I opted against that path and, after many more false starts covering a couple more weeks, found myself inside a walled compound deep inside San Jose. The concertina wire running along the top of the walls was distracting — almost as distracting as the large quantity of bananas, plantains and coconuts in the bed of the baby blue El Camino parked a few feet away.
“You should be able to get at least two or three more months out of them.”
The “them” in this case refers to the tires on a used car. The speaker was the driver for the owner of the vehicle, a director of a quasi-governmental organization who had recently departed his assignment in San Jose, Costa Rica, for a new position in Switzerland. This particular used car came with a fleet of people with some sort of interest. There was the owner, an Italian now residing in Switzerland but utilizing a bank account in Austria, the driver, who arrived in the El Camino with the load of fruit and as well as a power of attorney to sell the vehicle on behalf of the owner and, finally, the wife of the driver, who was supposed to help with translation but was instead hunkered down inside the El Camino recovering from several rounds of vomiting blamed on a bad banana.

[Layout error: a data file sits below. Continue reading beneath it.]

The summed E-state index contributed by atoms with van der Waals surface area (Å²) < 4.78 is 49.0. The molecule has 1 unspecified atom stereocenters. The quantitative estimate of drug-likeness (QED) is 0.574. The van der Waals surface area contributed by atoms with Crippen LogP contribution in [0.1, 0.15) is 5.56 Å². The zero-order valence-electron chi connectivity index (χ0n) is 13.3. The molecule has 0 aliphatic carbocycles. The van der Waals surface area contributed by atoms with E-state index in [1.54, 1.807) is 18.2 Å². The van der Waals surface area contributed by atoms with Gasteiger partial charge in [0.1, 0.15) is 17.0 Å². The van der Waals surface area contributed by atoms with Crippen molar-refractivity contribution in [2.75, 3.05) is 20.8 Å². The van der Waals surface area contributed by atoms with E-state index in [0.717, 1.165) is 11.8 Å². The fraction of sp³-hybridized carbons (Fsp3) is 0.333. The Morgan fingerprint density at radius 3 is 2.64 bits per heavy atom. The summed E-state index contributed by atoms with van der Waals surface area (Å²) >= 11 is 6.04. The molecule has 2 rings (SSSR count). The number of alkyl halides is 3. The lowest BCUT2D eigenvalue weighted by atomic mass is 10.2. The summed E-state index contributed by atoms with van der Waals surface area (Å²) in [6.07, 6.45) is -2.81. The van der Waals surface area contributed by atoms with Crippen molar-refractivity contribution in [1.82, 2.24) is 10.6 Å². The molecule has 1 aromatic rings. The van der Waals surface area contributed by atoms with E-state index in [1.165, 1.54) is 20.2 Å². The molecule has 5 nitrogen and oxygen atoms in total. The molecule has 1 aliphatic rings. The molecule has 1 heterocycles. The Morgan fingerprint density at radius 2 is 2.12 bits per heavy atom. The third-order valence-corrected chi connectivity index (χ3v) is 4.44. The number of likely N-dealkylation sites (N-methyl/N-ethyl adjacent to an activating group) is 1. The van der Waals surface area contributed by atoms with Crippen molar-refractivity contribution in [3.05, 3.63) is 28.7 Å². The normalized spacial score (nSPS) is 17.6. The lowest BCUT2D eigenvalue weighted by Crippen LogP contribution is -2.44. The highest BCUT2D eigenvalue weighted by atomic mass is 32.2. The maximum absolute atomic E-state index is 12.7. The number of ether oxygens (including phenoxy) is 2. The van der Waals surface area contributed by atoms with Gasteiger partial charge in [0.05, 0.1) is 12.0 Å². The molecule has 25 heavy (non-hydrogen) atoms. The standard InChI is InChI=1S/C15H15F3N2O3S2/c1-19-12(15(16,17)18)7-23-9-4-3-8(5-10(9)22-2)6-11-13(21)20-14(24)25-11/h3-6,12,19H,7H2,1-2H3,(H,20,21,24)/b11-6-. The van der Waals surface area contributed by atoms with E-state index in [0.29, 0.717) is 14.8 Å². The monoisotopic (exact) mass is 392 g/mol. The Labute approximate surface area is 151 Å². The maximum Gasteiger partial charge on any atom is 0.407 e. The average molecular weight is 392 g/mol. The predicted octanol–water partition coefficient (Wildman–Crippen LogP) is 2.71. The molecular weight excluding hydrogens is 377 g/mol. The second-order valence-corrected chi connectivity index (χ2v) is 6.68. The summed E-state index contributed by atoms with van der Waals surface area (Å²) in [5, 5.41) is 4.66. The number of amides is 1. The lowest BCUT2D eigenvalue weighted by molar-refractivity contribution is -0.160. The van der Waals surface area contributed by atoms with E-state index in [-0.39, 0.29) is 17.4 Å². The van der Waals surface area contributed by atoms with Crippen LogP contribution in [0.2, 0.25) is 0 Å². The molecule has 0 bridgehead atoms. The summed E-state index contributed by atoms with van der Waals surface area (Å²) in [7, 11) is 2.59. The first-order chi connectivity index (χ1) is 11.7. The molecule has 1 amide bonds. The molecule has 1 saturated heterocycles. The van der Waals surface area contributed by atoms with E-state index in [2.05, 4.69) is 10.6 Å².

In my anemic Spanish I volunteered to the driver that the name of the town in which I reside contains the actual word mountain, and, further, since we have two small boys that we’ve recently uprooted to come to Costa Rica, dancing with the expiration date of mostly bald tires is likely not a viable option (what I actually said will likely never be replicated but it seemed to impart the desired message).
I scored a point in this particular portion of the debate — or at least I was led to believe that I had attained the upper hand. After a curious bit of excitement caused by the driver’s inability to actually start the vehicle, we dickered for roughly twenty minutes before finally coming to terms. As I’ll soon explain, I was not offered a banana, but I sure got a lemon.